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Observe good faith and justice towards all Nations; cultivate peace and harmony with all. 

George Washington’s 1789 Farewell Address 


Paul Robeson Mural in Philadelphia, PA, on Chestnut Street, near 45th Street.AMP and the New American Narrative

The way in which a nation’s story is told – the parts of its history that are repeated, taught to school children and committed to memory – contributes significantly to the self-understanding and shared vision of that nation’s people. If we base our view on the evening news, it might appear that the history of the United States is the history of discord and war.  But throughout the history of America, there has been another ever-present and profound dynamic – often overlooked – that promotes peace.

The American Museum of Peace (AMP) will develop this new American narrative – a narrative of American peacemaking – the story throughout  our history of Americans committed to peace – peace with ones own conscience and in relationship with others. The unifying theme of this new narrative is that the original vision and founding values of America — from the beginning — were conceived as a way to promote peace.

Tribute to Dorothy Height on bench at George Washington University, Washington, DCThe story of American peacemaking – from that time to this – has been the story of the efforts of Americans working to fulfill and extend that original intention.  Those who have shaped this story of peacemaking include not only professional peacemakers, but ordinary citizens, public officials, religious leaders and people with military backgrounds. They include the full range of Americans who have acted for peace – some in ongoing ways, others only at particular moments during the course of their personal and professional lives.  Where possible, the story will recount the ideals, aspirations, and motives of the players in their own words.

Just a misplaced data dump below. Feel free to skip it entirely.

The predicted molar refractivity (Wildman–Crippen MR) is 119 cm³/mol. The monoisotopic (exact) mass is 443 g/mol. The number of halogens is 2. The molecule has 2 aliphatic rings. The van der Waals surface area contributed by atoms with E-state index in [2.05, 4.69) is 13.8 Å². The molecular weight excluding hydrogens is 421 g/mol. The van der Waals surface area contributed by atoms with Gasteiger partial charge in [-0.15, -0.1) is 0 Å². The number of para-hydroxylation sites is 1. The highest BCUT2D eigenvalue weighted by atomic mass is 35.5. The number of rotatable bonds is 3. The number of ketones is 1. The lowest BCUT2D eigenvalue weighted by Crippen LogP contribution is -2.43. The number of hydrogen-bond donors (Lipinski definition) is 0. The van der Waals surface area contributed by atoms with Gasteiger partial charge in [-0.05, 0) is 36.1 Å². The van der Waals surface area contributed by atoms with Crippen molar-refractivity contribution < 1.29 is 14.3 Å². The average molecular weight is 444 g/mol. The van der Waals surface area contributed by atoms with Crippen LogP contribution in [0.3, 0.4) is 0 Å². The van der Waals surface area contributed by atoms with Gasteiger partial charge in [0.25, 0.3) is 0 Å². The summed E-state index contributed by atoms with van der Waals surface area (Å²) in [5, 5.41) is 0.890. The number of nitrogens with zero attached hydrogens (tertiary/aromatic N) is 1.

This new narrative will help us remember and reflect upon important parts of our past – too often forgotten — and inspire us to recommit to the values and vision on which America’s greatness is based as we work for a more perfect union and a more peaceful world.


There is a principle which is Pure,
Placed in the human mind,
Which in different places and ages hath had different names.
It is, however, Pure
And Proceeds from God.


It is deep and inward, confined to no forms of religion
Nor excluded from any,
Where the heart stands in perfect sincerity.
In whomsoever this takes root and grows,
Of what nation soever,
They become brethren in the best sense of the expression.
Using ourselves to take ways which appear most easy to us,
When inconsistent with that Purity which is without beginning,
We thereby set up a government of our own,
And deny obedience to Him whose service is true liberty.

John Woolman (1720 – 1772)



George Washington used this chair for nearly three months of the Federal Convention’s continuous sessions.  James Madison reported Benjamin Franklin saying, “I have often looked at that behind the president without being able to tell whether it was rising or setting. But now I… know that it is a rising…sun.

President John F. Kennedy's Commencement Address at American University, June 10, 1963


I have, therefore, chosen this time and this place to discuss a topic on which ignorance too often abounds and the truth is too rarely perceived – yet it is the most important topic on earth: world peace.
What kind of peace do I mean?
What kind of peace do we seek?
Not a Pax Americana enforced on the world by American weapons of war.  Not the peace of the grave or the security of the slave.  
I am talking about genuine peace, the kind of peace that makes life on earth worth living, the kind that enables men and nations to grow and to hope and to build a better life for their children — not merely peace for Americans but peace for all men and women — not merely peace in our time but peace for all time.

John F. Kennedy  (1917 – 1963)


As governments are made and moved by men, so by them they are ruined too.  Wherefore governments rather depend upon men than men upon governments. Let men be good, and the government cannot be bad.  If it be ill, they will cure it.  But if men be bad, let the government be ever so good, they will endeavor to warp and spoil it to their turn.  

William Penn  (1644 – 1718)
Preface to Frame of Government of Pennsylvania, 1682

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